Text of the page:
posted by Daniel Mayer
It occurs to me that the Text Mining industry tends to use quite a lot of jargon which can sometimes feel a bit intimidating. I know I was a bit bewildered the first time I heard some of the buzzwords, so I can imagine what it might feel like if you’re not dealing with this type of technology on a daily basis. So I thought it might be useful to shed some light on some of the basic underpinnings of our technology and clarify some of the terminology we use. You’ll see, it sometimes sounds impressive, but you already know a lot of it from your high school days. I expect this might be the first in a series of posts on related subjects, so feel free to comment either here or by email if there are some topics you’d like me to cover in this series.
So, let’s get started. While there are many methods for Text Mining, and we use a large range, for this post I’m going to focus on TEMIS’ roots in Semantic Annotation. Semantic Annotation is a method through which the computer analyzes text and through the use of rules, understands the meaning of what is being said in that text. This happens in a series of steps, which can be seen as a staircase going from the ground (characters) up to higher levels of abstraction such as concepts.
The first step is Part-of-Speech Tagging. This is the first, low-level processing of text that performs three key operations :
- Tokenization : parsing sentences into tokens such as words, punctuation marks, multi-word expressions, etc…) It sounds easy, but think of Chinese. Now you get it.
- Morpho-syntactic analysis : determining the right part-of-speech category each word belongs to : is it a verb, an adjective, a noun, preposition, etc… To do this it is often necessary to disambiguate between several possibilities. For example, the word ‘general’ can be either a noun or an adjective. Its context helps disambiguate between the two.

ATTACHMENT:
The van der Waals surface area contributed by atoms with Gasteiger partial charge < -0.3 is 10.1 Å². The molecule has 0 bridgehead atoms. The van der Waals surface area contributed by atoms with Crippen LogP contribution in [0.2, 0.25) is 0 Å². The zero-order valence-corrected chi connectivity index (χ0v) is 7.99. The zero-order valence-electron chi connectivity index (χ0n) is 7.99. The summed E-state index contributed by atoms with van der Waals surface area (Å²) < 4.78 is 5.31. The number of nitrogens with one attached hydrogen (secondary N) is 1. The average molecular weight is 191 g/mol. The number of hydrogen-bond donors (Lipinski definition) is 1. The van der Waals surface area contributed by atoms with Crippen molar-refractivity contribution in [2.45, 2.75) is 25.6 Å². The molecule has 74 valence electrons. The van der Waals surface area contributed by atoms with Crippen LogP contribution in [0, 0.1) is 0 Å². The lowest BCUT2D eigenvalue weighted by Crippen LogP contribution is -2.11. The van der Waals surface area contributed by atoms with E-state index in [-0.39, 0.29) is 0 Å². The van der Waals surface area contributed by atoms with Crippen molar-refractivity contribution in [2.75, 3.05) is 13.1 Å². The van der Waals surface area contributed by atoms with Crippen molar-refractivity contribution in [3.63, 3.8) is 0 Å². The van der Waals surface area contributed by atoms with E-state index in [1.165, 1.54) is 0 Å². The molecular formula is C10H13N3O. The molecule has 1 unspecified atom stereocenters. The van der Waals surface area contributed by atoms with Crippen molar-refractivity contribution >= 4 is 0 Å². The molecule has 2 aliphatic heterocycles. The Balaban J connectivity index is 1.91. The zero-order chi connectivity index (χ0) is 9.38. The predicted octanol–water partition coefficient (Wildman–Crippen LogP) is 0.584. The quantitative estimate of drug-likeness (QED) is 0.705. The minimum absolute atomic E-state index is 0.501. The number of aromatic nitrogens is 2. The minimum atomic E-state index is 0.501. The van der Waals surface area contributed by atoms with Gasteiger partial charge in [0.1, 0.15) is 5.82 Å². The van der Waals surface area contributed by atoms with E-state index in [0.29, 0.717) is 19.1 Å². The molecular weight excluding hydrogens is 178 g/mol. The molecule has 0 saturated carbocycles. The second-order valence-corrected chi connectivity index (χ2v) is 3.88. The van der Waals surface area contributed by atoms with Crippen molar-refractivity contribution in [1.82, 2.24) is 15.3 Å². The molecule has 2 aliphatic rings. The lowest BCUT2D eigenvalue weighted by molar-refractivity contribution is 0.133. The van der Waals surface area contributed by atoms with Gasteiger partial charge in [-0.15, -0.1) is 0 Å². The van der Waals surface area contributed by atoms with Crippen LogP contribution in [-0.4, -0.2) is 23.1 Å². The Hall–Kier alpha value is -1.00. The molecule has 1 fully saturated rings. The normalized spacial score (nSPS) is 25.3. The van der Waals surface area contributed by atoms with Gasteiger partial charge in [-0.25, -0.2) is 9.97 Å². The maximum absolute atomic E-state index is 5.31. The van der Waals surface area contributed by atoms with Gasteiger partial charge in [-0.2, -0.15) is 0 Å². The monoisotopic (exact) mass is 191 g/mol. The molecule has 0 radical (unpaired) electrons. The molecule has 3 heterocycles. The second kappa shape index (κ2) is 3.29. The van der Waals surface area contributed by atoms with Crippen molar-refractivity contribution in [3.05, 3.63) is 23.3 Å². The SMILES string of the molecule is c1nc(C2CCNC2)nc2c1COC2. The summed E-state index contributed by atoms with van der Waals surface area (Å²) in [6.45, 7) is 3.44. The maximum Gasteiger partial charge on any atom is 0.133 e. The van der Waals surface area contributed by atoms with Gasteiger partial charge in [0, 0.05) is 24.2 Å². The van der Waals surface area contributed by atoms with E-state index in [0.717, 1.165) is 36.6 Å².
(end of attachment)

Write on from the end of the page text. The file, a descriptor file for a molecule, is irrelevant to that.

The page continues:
- Syntactical analysis : deciding which grammatical role each token plays in the sentence. For example, which one is the subject, which one is the complement ?
An additional, key, operation is lemmatization, which consists in associating to any given token a normalized version. For example the word “ate” can essentially be viewed as a variant of the verb “to eat”. Determining the associated lemma “eat” will help process text with rules which is much more efficient than doing it on a case-by-case basis. More on this later.
To finish off on Part-of-Speech Tagging I have to mention Language Identification. I don’t want to sound like a Marketing brochure, but our Part-of-speech tagger is capable of recognizing 39 languages, which helps when you’re doing anything multilingual like analyzing a stream of comments on Twitter.
OK, I think this is enough for a first post on the subject. I hope the above is clear enough. Like I said earlier, if you have any questions about this don’t hesitate, I’ll be happy to delve further in the above. In my next post on this topic, I’ll discuss Entity Extraction, which is the second step in the Semantic Annotation process.